ARCHIVE Reviews, Part One: Blade Runner 2049 (2017)

In this miniseries of articles, I shall be looking back upon the last decade of film and reviewing some of my favourites of the past ten years. Up first is Denis Villenueve’s Blade Runner 2049, the film which proved that he is the man to make 2020’s Dune a modern sci-fi classic.

It is a brave voyage that Denis Villeneuve embarked on in 2017. The original Blade Runner, Ridley Scott’s 1982 adaptation of the curiously named novel Do Androids Dream of Electric Sheep? by Philip K. Dick, is one of those rare films that began with a disregarded wisp of smoke only to erupt and send seismic waves of influence within not only the science-fiction genre, but across the entire film industry. The awe-inspiring sets and visuals exemplified the transportive capacity of cinema whilst the permeating mood of ambiguity continues to inspire debate among contemporary cult followers about its fundamental themes, characters and images. Are the replicants more human than the humans? Is Deckard a replicant? What is the meaning of the origami unicorn?

The original Blade Runner‘s (1982) set and production design was a triumph, creating a dark reflection of our own future.

It is difficult to know whether or not lovers of the original would desire the answers to these questions. Would it ruin the soul of the original? Like I said, Villeneuve and co. had set themselves a task of cosmic proportions. Yet given Villeneuve’s recent directorial features, Prisoners (2013), Sicario (2015) and more recently 2016’s Arrival, an alien contact story that strives for the provocation of intellectual questions rather than blockbuster action, it is clear that Blade Runner 2049 (2017) has at the helm one of Hollywood’s greatest visionaries.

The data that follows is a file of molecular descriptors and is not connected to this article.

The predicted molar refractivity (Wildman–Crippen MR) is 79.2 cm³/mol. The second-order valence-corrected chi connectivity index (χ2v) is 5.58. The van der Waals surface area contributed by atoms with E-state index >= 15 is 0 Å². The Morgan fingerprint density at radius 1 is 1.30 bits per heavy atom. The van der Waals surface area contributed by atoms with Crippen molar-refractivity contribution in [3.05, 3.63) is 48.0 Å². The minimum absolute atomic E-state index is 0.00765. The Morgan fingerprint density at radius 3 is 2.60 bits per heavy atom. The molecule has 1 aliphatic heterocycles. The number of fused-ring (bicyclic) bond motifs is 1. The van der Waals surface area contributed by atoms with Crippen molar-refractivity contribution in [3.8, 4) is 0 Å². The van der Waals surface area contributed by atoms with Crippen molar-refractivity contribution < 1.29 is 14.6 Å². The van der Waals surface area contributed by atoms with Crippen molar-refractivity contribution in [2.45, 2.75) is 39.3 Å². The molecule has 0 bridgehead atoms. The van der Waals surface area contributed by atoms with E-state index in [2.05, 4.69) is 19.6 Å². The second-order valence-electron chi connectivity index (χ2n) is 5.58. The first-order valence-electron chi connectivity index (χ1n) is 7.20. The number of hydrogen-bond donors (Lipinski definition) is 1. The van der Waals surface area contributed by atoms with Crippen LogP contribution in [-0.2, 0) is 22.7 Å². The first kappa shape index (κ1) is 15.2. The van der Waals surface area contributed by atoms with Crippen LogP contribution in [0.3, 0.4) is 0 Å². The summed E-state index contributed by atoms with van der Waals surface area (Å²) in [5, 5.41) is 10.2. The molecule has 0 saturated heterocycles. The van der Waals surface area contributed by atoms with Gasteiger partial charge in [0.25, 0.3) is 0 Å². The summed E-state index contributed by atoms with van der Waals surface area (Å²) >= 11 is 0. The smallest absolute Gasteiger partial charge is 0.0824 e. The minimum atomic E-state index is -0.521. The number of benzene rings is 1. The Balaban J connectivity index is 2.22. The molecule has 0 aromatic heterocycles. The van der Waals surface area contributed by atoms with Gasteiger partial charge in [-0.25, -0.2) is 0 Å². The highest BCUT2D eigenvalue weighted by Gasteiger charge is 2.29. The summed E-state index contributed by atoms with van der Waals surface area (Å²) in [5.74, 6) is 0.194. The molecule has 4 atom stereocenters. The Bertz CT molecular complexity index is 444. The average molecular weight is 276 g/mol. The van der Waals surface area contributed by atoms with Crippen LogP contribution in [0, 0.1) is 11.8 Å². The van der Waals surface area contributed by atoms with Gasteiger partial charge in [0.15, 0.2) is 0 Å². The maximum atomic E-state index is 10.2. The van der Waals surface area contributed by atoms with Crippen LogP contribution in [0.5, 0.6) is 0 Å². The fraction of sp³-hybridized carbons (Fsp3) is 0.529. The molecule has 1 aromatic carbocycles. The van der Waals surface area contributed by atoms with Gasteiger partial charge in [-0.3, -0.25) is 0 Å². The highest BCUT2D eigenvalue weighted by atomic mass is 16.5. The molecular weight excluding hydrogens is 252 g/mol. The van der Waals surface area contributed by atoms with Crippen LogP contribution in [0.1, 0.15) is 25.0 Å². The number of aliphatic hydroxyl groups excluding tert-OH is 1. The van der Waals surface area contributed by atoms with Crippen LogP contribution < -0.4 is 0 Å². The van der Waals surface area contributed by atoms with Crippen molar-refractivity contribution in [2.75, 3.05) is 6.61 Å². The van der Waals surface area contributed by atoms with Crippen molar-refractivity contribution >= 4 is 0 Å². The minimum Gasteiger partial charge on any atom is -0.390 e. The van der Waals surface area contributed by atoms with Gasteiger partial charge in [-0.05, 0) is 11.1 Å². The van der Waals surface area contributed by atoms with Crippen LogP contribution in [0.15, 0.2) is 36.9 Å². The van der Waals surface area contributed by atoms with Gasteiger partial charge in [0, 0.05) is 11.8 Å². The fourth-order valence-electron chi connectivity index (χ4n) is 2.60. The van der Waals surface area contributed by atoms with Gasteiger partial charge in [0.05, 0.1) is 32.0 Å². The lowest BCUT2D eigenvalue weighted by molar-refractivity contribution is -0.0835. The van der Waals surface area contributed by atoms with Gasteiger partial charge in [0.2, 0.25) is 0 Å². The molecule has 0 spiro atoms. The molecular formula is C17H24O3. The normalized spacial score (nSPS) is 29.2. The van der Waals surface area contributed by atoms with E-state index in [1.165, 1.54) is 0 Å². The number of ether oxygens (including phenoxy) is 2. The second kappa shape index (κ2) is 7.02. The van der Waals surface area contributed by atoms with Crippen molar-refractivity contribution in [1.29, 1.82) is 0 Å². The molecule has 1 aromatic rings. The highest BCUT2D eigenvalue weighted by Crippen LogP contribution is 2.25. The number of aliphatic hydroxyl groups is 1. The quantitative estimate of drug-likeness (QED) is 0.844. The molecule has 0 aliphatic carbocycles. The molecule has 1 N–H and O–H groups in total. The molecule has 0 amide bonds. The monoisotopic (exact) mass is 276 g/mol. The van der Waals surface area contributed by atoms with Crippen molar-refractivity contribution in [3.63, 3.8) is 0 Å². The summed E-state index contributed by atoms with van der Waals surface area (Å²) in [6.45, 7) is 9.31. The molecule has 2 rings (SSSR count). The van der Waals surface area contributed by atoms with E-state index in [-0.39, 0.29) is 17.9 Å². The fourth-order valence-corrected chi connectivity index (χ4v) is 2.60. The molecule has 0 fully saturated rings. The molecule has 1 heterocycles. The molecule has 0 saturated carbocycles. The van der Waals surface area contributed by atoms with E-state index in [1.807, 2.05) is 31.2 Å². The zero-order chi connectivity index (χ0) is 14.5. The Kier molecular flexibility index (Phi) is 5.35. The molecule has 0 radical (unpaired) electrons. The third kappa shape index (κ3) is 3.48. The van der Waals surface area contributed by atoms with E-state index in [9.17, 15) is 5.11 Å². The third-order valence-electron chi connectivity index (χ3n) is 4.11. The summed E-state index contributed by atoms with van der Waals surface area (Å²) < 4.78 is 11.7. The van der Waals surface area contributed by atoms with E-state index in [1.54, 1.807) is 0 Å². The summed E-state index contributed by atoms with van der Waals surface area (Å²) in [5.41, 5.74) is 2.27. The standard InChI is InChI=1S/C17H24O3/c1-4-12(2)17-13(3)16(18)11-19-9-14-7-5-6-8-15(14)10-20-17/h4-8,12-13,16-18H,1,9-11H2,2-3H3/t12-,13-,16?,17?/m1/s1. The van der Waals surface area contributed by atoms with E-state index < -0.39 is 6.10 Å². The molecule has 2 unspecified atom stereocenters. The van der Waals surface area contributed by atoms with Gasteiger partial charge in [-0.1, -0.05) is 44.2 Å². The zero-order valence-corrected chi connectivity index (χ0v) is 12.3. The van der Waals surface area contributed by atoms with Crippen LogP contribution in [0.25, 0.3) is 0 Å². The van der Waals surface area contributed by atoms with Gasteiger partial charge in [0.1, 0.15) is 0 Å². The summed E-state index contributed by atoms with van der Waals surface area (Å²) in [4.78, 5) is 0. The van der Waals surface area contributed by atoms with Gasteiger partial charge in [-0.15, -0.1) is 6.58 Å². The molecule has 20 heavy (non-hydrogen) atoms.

The film takes place thirty years after the events of the original, as we follow a new blade runner, K (Ryan Gosling) within a dystopian Los Angeles in which all the greenery of our once glorious ecosystems has faded into grey. His profession, to ‘retire’ rogue replicants, is still performed with the swift brutality as in the old days of Deckard’s career (Harrison Ford). After retiring a replicant, Sapper Morton (Dave Bautista), he unearths the remains of a female who died during a caesarean section underneath a prophetic white tree against the bleak landscape. The woman was also a replicant, only… replicants cannot reproduce, can they? 

The discovery forces K to follow the mystery down the rabbit hole as his human commander (Robin Wright) believes such a revelation could result in a war commencing between humans and replicants. His pursuit leads K through this bleak new world, in search of Ford’s Deckard but also in search of the truth of his own identity. What holds the film together is the thematic continuity between itself and the original. The profound questions posed by the original are explored further, as existential crises surrounding identity, purpose and what it means to be human pervades the ambivalent aura.